В Объединенных Арабских Эмиратах возникнет новый музей, сообщает ВВС. Об этом объявил шейх Мохаммед бин Зайед Аль Найан, наследный принц ОАЭ. Музей планируется построить в городе Абу Даби, столице Эмиратов. //
The government of Abu Dhabi, the capital of the United Arab Emirates, announced yesterday that it had signed a memorandum of understanding with the Guggenheim Foundation to build a 300,000-square-foot museum in Abu Dhabi to be designed by Frank Gehry.
The museum, to be called the Guggenheim Abu Dhabi, would house Modern and contemporary art and serve as the linchpin of a sprawling development in a new cultural district of Saadiyat (Arabic for "isle of happiness"), a 10-square-mile natural island just off Abu Dhabi.
Government officials hope that the island will become a center of vibrant activity, with residential housing, hotels, restaurants and a golf course, as well as a national museum, a classical art museum, a maritime museum, a performing arts center and a park. They predict that the Guggenheim Abu Dhabi will be completed by 2011.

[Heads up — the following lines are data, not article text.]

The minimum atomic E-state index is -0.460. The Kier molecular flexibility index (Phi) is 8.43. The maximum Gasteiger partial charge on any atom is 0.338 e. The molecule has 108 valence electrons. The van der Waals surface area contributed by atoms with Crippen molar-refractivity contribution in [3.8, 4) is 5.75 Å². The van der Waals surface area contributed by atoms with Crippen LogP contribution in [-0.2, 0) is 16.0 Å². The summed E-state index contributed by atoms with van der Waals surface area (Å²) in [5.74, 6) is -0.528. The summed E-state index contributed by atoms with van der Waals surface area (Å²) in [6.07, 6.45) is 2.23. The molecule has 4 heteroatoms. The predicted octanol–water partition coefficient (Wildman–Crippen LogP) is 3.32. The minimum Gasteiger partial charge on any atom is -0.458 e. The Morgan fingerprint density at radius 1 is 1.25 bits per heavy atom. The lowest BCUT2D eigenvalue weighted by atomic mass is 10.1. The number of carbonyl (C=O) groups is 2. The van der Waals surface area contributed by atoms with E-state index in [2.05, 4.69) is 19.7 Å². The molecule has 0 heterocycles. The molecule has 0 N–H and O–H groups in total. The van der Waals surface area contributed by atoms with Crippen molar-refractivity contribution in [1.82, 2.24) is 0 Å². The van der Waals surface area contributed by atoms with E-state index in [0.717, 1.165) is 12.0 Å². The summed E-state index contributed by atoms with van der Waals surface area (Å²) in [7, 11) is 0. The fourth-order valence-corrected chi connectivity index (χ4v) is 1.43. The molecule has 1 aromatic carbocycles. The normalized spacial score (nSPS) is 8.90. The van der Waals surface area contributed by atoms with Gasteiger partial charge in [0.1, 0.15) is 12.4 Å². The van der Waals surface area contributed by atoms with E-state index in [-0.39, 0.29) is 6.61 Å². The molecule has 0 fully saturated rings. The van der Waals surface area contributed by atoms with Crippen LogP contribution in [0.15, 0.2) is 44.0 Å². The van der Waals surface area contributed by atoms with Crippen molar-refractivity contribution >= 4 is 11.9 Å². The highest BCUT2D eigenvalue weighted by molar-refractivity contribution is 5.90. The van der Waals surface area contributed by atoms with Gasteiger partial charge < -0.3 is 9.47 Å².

As outlined, the museum would be the largest of the Guggenheim's outposts, 25 percent larger than the titanium-clad Guggenheim Bilbao in Spain, which Mr. Gehry also designed. "This is an extraordinary opportunity for the Guggenheim to become involved in the Middle East," said Thomas Krens, director of the Guggenheim Foundation. "Our challenge now is to define the next generation of Guggenheim Museums."
Since he joined the Guggenheim in 1988, Mr. Krens has been praised, criticized and imitated for his vision of creating a worldwide network of Guggenheims. Not all of his plans to open satellites by world-class architects have borne fruit.
A planned Guggenheim in Taiwan by the architect Zaha Hadid never materialized because the local government of Taichung could not raise the money; a proposed Guggenheim in Rio de Janeiro to be designed by Jean Nouvel was abandoned last year. The city of Guadalajara, Mexico, is struggling to raise funds for a Guggenheim created by the Mexican architect Enrique Norten. The Guggenheim and the Pompidou Center in Paris are discussing building a museum in Hong Kong.
The development arm of Abu Dhabi's tourism authority will assume the costs of building and operating the new museum, though officials declined to put a figure on how much it would cost.
And just as the Guggenheim in New York oversees the running of Bilbao, its officials would manage the Abu Dhabi museum's programs and education initiatives. They would also oversee an acquisitions program financed by Abu Dhabi.